Ms. Marilyn Dortch, Secretary
Federal Communications Commission
445 12th Street, S.W.
Washington, DC 20554
Re: Implementation of Section 621(a)(1) of the Cable Communications Policy Act of 1984 as
amended by the Cable Television Consumer Protection and Competition Act of 1992, MB Docket No.
Dear Ms. Dortch,
I support Alliance for Community Media members in calling for competition without destruction of
local, community controlled media.
1) The proposed rule eliminates incentive for providers to negotiate in good faith. If the city and the
provider do not come to agreement within 90 days, the provider can proceed without an agreement.
They can then make billions of dollars using our public land without considering local needs. This
framework would be unreasonable.
2) The proposed rule lacks a remedy for geographic discrimination. Public, Education and
Government Access, or PEG, are tools to engage our local communities in democracy. Democratic
participation should be for all, not based on a company business rule. The public-right-of-way is
owned by all in our community, not just those in an area lucky enough to be served. We believe that
inevitable market imbalances must be anticipated by the FCC, as they were by Congress, and that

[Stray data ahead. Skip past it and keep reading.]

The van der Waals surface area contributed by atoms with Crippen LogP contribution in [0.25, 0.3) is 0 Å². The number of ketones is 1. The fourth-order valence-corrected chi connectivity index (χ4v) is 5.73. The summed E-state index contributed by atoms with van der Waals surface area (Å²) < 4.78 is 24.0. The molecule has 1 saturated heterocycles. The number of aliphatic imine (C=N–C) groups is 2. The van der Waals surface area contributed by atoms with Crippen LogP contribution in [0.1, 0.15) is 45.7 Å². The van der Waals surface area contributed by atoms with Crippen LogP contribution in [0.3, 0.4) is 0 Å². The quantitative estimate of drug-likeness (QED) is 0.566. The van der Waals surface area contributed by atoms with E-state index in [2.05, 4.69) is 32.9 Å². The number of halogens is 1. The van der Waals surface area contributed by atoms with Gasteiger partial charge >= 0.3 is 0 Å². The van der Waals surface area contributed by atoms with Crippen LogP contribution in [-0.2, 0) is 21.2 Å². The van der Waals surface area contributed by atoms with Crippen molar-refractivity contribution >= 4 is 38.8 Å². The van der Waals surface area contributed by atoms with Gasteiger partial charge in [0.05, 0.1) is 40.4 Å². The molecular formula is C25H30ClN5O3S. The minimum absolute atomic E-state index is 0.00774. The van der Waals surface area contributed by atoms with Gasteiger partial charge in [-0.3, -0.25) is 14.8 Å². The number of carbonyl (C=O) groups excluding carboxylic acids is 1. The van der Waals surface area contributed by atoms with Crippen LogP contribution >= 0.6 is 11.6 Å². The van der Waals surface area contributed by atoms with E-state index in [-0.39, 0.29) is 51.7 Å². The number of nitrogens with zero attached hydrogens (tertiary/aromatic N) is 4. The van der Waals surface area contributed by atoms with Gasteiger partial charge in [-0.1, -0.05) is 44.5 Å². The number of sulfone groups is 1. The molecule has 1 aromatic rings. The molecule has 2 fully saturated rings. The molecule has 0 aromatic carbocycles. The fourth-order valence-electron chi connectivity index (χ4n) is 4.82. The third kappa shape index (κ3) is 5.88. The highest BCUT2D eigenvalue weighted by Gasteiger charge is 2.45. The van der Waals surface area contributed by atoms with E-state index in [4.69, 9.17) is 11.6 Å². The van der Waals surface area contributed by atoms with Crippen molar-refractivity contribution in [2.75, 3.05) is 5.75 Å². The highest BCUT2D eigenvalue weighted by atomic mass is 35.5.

any rule-making must provide these three elements:
A) A standard for identifying imbalances in service.
B) A party responsible for identifying the imbalance?logically, the municipality.
C) A means for prevention or remedy of the imbalance.
3) The proposed rule reduces the support for PEG or other community media services from what is
allowed by current Federal law. We believe this is an arbitrary reduction which will hurt our
communities. It is in direct contradiction to language authored by telephone companies and already
passed in key states such as California and Texas. This reduction would eliminate a valued
community resource with no demonstrated effect on either subscriber price or level of competition.
4) The changes being proposed to the law are dramatic. We believe that such changes to the law
should be made by Congress, not the FCC. These changes will slow competition by confusing the
legal framework. Such changes should be decided by law-makers, not the courts. The FCC should
not usurp Congressional authority.
We look forward to working with the FCC to establish a process which supports both competition and
community fairness. Please contact us if you have questions or comments.
Eureka, CA 95502